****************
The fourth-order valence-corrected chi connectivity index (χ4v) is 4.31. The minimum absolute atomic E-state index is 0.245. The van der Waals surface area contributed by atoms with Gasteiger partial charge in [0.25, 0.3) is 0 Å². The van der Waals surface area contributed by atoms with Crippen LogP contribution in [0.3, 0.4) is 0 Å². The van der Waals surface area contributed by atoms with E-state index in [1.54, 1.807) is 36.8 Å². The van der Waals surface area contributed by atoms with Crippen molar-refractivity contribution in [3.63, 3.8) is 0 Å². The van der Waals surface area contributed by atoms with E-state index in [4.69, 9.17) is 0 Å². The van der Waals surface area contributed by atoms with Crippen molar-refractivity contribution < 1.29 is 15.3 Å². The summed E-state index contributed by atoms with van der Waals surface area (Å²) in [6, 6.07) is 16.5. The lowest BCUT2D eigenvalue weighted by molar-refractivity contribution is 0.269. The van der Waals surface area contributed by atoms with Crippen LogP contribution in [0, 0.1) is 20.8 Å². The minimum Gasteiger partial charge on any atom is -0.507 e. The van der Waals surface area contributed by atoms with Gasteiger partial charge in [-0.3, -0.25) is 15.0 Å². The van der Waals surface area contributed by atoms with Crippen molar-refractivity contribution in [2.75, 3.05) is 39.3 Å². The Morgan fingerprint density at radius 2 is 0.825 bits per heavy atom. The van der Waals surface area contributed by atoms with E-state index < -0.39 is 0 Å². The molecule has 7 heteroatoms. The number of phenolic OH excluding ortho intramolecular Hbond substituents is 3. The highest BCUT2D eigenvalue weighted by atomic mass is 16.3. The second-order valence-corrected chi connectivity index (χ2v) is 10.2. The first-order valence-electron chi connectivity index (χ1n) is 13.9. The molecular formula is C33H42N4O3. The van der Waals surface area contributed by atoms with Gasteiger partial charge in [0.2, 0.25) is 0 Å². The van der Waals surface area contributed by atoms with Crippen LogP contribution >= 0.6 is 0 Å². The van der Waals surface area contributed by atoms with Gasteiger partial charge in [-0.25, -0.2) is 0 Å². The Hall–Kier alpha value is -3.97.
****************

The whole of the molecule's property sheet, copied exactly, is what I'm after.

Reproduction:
The fourth-order valence-corrected chi connectivity index (χ4v) is 4.31. The minimum absolute atomic E-state index is 0.245. The van der Waals surface area contributed by atoms with Gasteiger partial charge in [0.25, 0.3) is 0 Å². The van der Waals surface area contributed by atoms with Crippen LogP contribution in [0.3, 0.4) is 0 Å². The van der Waals surface area contributed by atoms with E-state index in [1.54, 1.807) is 36.8 Å². The van der Waals surface area contributed by atoms with Crippen molar-refractivity contribution in [3.63, 3.8) is 0 Å². The van der Waals surface area contributed by atoms with E-state index in [4.69, 9.17) is 0 Å². The van der Waals surface area contributed by atoms with Crippen molar-refractivity contribution < 1.29 is 15.3 Å². The summed E-state index contributed by atoms with van der Waals surface area (Å²) in [6, 6.07) is 16.5. The lowest BCUT2D eigenvalue weighted by molar-refractivity contribution is 0.269. The van der Waals surface area contributed by atoms with Crippen LogP contribution in [0, 0.1) is 20.8 Å². The minimum Gasteiger partial charge on any atom is -0.507 e. The van der Waals surface area contributed by atoms with Gasteiger partial charge in [-0.3, -0.25) is 15.0 Å². The van der Waals surface area contributed by atoms with Crippen molar-refractivity contribution in [2.75, 3.05) is 39.3 Å². The Morgan fingerprint density at radius 2 is 0.825 bits per heavy atom. The van der Waals surface area contributed by atoms with E-state index < -0.39 is 0 Å². The molecule has 7 heteroatoms. The number of phenolic OH excluding ortho intramolecular Hbond substituents is 3. The highest BCUT2D eigenvalue weighted by atomic mass is 16.3. The second-order valence-corrected chi connectivity index (χ2v) is 10.2. The first-order valence-electron chi connectivity index (χ1n) is 13.9. The molecular formula is C33H42N4O3. The van der Waals surface area contributed by atoms with Gasteiger partial charge in [0.2, 0.25) is 0 Å². The van der Waals surface area contributed by atoms with Crippen LogP contribution >= 0.6 is 0 Å². The van der Waals surface area contributed by atoms with Gasteiger partial charge in [-0.25, -0.2) is 0 Å². The Hall–Kier alpha value is -3.97.